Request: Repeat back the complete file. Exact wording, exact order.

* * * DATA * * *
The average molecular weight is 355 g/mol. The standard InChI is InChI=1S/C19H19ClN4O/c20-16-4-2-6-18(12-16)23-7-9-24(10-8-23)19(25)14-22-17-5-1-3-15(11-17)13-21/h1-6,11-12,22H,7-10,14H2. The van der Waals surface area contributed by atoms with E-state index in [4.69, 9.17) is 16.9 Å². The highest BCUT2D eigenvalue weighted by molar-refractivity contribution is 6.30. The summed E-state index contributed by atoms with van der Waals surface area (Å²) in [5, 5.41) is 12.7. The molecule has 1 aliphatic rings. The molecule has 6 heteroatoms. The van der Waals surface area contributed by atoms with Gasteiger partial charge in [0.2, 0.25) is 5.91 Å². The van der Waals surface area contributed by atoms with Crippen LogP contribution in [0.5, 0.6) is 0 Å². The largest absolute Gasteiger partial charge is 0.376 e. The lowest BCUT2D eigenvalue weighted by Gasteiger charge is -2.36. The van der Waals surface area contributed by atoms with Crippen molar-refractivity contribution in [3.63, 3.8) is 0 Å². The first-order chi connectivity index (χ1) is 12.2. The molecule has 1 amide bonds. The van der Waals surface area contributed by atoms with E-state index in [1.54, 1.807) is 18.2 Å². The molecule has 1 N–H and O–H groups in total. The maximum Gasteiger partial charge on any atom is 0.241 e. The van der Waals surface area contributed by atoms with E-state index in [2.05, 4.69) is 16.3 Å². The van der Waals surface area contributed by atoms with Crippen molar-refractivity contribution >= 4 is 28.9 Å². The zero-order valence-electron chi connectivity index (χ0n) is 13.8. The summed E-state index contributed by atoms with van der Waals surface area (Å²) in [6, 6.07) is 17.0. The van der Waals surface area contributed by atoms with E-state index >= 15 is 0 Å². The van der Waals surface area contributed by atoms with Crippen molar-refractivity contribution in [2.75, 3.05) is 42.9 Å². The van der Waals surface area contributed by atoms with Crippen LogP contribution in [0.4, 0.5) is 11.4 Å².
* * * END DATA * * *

The average molecular weight is 355 g/mol. The standard InChI is InChI=1S/C19H19ClN4O/c20-16-4-2-6-18(12-16)23-7-9-24(10-8-23)19(25)14-22-17-5-1-3-15(11-17)13-21/h1-6,11-12,22H,7-10,14H2. The van der Waals surface area contributed by atoms with E-state index in [4.69, 9.17) is 16.9 Å². The highest BCUT2D eigenvalue weighted by molar-refractivity contribution is 6.30. The summed E-state index contributed by atoms with van der Waals surface area (Å²) in [5, 5.41) is 12.7. The molecule has 1 aliphatic rings. The molecule has 6 heteroatoms. The van der Waals surface area contributed by atoms with Gasteiger partial charge in [0.2, 0.25) is 5.91 Å². The van der Waals surface area contributed by atoms with Crippen LogP contribution in [0.5, 0.6) is 0 Å². The largest absolute Gasteiger partial charge is 0.376 e. The lowest BCUT2D eigenvalue weighted by Gasteiger charge is -2.36. The van der Waals surface area contributed by atoms with Crippen molar-refractivity contribution in [3.63, 3.8) is 0 Å². The first-order chi connectivity index (χ1) is 12.2. The molecule has 1 amide bonds. The van der Waals surface area contributed by atoms with E-state index in [1.54, 1.807) is 18.2 Å². The molecule has 1 N–H and O–H groups in total. The maximum Gasteiger partial charge on any atom is 0.241 e. The van der Waals surface area contributed by atoms with E-state index in [2.05, 4.69) is 16.3 Å². The van der Waals surface area contributed by atoms with Crippen molar-refractivity contribution >= 4 is 28.9 Å². The zero-order valence-electron chi connectivity index (χ0n) is 13.8. The summed E-state index contributed by atoms with van der Waals surface area (Å²) in [6, 6.07) is 17.0. The van der Waals surface area contributed by atoms with E-state index >= 15 is 0 Å². The van der Waals surface area contributed by atoms with Crippen molar-refractivity contribution in [2.75, 3.05) is 42.9 Å². The van der Waals surface area contributed by atoms with Crippen LogP contribution in [0.4, 0.5) is 11.4 Å².